Troubleshooting and error handlingedit

Troubleshooting deployment errorsedit

You can view the status of deployment actions and get additional information on events, including why a particular event fails e.g. misconfiguration details.

  1. On the Applications page for serverlessrepo-elastic-serverless-forwarder, click Deployments.
  2. You can view the Deployment history here and refresh the page for updates as the application deploys. It should take around 5 minutes to deploy — if the deployment fails for any reason, the create events will be rolled back, and you will be able to see an explanation for which event failed.

For example, if you don’t increase the visibility timeout for an SQS queue as described in Amazon S3 (via SQS event notifications), you will see a CREATE_FAILEDStatus for the event, and the Status reason provides additional detail.

Preventing unexpected costsedit

It is important to monitor the Elastic Serverless Forwarder Lambda function for timeouts to prevent unexpected costs. You can use the AWS Lambda integration for this. If the timeouts are constant, you should throttle the Lambda function to stop its execution before proceeding with any troubleshooting steps. In most cases, constant timeouts will cause the records and messages from the event triggers to go back to their sources and trigger the function again, which will cause further timeouts and force a loop that will incure unexpected high costs. For more information on throttling Lambda functions, refer to AWS docs.

Increase debug informationedit

To help with debugging, you can increase the amount of logging detail by adding an environment variable as follows:

  1. Select the serverless forwarder application from Lambda > Functions
  2. Click Configuration and select Environment Variables and choose Edit
  3. Click Add environment variable and enter LOG_LEVEL as Key and DEBUG as Value and click Save

Using the Event ID format (version 1.6.0 and above)edit

Version 1.6.0 introduces a new event ID format that prevents duplicate ID errors when a high volume of events is ingested to Elasticsearch. This new format combines a timestamp with data specific to the relevant AWS resource, extracted from the AWS Lambda event received by the forwarder.

The timestamp is used as a prefix for the ID, because identifiers that gradually increase over time generally result in better indexing performance in Elasticsearch, based on sorting order rather than completely random identifiers. For more information, please refer to this Elastic blog on event-based data.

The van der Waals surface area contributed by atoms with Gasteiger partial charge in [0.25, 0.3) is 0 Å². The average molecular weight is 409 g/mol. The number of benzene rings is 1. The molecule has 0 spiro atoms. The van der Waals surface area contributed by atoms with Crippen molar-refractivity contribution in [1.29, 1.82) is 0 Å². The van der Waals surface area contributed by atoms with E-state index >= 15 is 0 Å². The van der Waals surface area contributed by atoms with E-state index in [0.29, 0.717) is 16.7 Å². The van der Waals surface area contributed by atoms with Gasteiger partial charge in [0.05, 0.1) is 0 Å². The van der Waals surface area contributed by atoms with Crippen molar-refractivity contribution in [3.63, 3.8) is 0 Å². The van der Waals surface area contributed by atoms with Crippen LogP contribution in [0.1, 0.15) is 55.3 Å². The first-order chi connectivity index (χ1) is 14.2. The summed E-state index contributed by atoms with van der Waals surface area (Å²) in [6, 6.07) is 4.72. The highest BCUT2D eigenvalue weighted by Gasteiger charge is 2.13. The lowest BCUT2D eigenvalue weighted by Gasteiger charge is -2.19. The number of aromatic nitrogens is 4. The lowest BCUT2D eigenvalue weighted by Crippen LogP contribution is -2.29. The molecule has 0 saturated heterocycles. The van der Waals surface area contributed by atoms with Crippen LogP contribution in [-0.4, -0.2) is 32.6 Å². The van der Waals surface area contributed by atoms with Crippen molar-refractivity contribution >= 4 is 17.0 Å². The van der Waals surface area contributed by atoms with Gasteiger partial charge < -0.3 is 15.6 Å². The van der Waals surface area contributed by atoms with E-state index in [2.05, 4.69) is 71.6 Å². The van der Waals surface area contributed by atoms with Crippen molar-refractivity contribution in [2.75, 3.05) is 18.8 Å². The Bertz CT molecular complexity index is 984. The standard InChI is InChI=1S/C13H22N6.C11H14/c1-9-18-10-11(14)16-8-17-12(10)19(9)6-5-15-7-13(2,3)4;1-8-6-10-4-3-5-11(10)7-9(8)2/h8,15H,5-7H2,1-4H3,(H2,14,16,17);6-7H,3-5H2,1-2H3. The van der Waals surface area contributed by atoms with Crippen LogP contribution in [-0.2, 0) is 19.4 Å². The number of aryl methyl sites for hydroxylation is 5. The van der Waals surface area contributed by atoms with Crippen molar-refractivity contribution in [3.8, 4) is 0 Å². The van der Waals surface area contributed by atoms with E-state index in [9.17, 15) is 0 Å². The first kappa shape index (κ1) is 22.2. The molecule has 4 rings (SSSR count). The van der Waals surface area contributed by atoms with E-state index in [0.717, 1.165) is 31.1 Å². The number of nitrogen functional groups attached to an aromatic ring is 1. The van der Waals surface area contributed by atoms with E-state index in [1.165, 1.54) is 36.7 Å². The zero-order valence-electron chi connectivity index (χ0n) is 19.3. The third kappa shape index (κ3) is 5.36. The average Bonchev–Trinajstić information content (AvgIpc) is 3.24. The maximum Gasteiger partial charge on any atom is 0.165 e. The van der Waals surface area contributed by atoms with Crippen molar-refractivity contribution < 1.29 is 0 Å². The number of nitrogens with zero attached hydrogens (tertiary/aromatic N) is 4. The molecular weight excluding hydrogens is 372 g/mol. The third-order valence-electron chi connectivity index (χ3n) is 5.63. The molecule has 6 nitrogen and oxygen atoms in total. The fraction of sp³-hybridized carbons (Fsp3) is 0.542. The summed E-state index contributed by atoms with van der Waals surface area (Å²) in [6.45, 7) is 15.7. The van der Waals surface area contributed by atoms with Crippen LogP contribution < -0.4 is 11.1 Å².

If old events that are already published to Elasticsearch using a version of Elastic Serverless Forwarder before v1.6.0 are ingested again, they will be treated as new events and published to Elasticsearch as duplicates.

Error handlingedit

There are two kind of errors that can occur during execution of the forwarder:

  1. Errors before the ingestion phase begins
  2. Errors during the ingestion phase

Errors before ingestionedit

For errors that occur before ingestion begins (1), the function will return a failure. These errors are mostly due to misconfiguration, incorrect permissions for AWS resources, etc. Most importantly, when an error occurs at this stage we don’t have any status for events that are ingested, so there’s no requirement to keep data, and the function can fail safely. In the case of SQS messages and Kinesis data stream records, both will go back into the queue and trigger the function again with the same payload.

Errors during ingestionedit

For errors that occur during ingestion (2), the situation is different. We do have a status for N failed events out of X total events; if we fail the whole function then all X events will be processed again. While the N failed ones could potentially succeed, the remaining X-N will definitely fail, because the data streams are append-only (the function would attempt to recreate already ingested documents using the same document ID).

So the forwarder won’t return a failure for errors during ingestion; instead, the payload of the event that failed to be ingested will be sent to a replay SQS queue, which is automatically set up during the deployment. The replay SQS queue is not set as an Event Source Mapping for the function by default, which means you can investigate and consume (or not) the message as preferred.

You can temporarily set the replay SQS queue as an Event Source Mapping for the forwarder, which means messages in the queue will be consumed by the function and ingestion retried for transient failures. If the failure persists, the affected log entry will be moved to a DLQ after three retries.

Every other error that occurs during the execution of the forwarder is silently ignored, and reported to the APM server if instrumentation is enabled.

Execution timeoutedit

There is a grace period of 2 minutes before the timeout of the Lambda function where no more ingestion will occur. Instead, during this grace period the forwarder will collect and handle any unprocessed payloads in the batch of the input used as trigger.

For CloudWatch Logs event, Kinesis data stream, S3 SQS Event Notifications and direct SQS message payload inputs, the unprocessed batch will be sent to the SQS continuing queue.